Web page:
We did have one problem—or rather, two. First, there was no AArch64 processor in existence. Also, persuading Arm Ltd. to give us the detailed information we needed was not easy. Persistence and help from Arm’s Philippe Robin solved the documentation problem, but the lack of hardware was more difficult. It is possible to run all of OpenJDK under simulation, but the simulators at the time were painfully slow. What’s worse, OpenJDK has to call out to the operating system. We would need to bootstrap all of Linux on the simulator before we could fire up Java.
Andrew Dinn remembers us being at breakfast at a conference when I excitedly told him that, while in the shower that morning, I’d figured out what to do. We’d use a simple, functional instruction set simulator, but just for the AArch64 code that we generated ourselves. The rest of the OpenJDK JVM is C++. We could run that natively at full speed on an Intel x86-based PC. Every call from C++ to Java would enter the simulator, and every call from Java back to C++ would leave the simulator and return to x86 code. But where would we get an AArch64 simulator library? “We’ll write one,” I said. “It’s a RISC. How hard can it be?”
We started in June of 2012. It took Andrew Dinn a little while to write the simulator, while I got on with writing the assembler and initial startup code. After a couple of months, we were executing Java bytecodes. The idea of writing our own simulator had been inspired. We could create complex breakpoint conditions and even record instruction traces so that we could see the instruction history when the JVM crashed. As a result, the initial porting went quickly. Looking back at the logs, I see an entry of “Enough for Hello, World!” on Oct 4, 2012. This was an important day: To get as far as outputting “Hello, World!” to the console, Java has to execute about three-quarters of a million bytecodes without crashing, and exercise much of the virtual machine.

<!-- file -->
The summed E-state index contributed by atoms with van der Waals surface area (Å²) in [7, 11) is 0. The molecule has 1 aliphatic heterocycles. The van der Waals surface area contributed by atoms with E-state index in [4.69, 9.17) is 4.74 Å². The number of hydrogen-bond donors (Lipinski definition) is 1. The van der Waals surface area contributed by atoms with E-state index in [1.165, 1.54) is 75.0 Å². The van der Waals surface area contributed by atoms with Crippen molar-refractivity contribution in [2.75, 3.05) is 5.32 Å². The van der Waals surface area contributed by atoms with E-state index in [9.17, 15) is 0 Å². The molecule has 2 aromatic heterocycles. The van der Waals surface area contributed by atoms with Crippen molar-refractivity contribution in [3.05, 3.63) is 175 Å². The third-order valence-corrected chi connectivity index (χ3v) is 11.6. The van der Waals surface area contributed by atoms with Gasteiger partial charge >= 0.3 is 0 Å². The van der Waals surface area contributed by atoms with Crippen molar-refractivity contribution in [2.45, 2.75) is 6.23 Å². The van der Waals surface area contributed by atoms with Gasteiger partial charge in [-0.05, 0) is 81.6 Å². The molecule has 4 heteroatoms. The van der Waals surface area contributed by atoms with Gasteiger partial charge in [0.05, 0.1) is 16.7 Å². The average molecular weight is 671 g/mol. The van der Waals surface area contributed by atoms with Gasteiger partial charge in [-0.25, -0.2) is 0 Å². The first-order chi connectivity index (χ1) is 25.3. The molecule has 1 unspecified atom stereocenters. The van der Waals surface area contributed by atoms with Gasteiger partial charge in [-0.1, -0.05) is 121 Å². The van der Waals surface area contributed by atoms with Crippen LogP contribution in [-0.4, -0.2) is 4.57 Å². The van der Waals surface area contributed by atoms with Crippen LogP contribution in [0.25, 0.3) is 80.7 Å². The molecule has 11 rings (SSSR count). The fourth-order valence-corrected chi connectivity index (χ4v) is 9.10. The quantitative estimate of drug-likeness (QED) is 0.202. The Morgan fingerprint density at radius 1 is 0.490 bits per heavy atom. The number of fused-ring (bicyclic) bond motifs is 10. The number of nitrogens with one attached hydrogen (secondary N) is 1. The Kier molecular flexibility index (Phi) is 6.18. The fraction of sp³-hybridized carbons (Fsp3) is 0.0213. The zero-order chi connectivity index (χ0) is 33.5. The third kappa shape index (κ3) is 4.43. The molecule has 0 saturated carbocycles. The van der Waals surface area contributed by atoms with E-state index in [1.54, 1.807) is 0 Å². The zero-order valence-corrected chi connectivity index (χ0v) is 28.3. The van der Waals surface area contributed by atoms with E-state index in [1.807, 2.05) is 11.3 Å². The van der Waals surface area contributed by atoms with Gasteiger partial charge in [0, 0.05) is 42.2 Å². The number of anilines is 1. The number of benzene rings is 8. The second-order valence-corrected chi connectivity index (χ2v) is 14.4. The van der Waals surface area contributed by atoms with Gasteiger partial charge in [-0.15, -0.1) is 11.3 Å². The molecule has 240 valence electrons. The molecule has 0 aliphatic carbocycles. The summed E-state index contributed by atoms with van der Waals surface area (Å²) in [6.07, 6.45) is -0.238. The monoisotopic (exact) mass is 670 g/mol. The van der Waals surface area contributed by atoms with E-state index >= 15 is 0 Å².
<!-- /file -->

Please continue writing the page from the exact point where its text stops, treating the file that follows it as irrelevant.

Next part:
And then there were three
By the summer of 2013, three of us were working on the project. Edward Nevill, a Java expert formerly of Arm Ltd., joined the project from Linaro. He was the first to get actual hardware. I was so comfortable with our little AArch64 simulator that I was very happy for someone else to debug our work on the real machine. I expected it to be a painful process. But, apart from a small problem with flushing the instruction cache and an issue with floating-point flags, it all worked! I was astonished. We’d written our own simulator, compiler, and assembler from Arm’s documentation. We’d had no independent verification, but we’d got it right.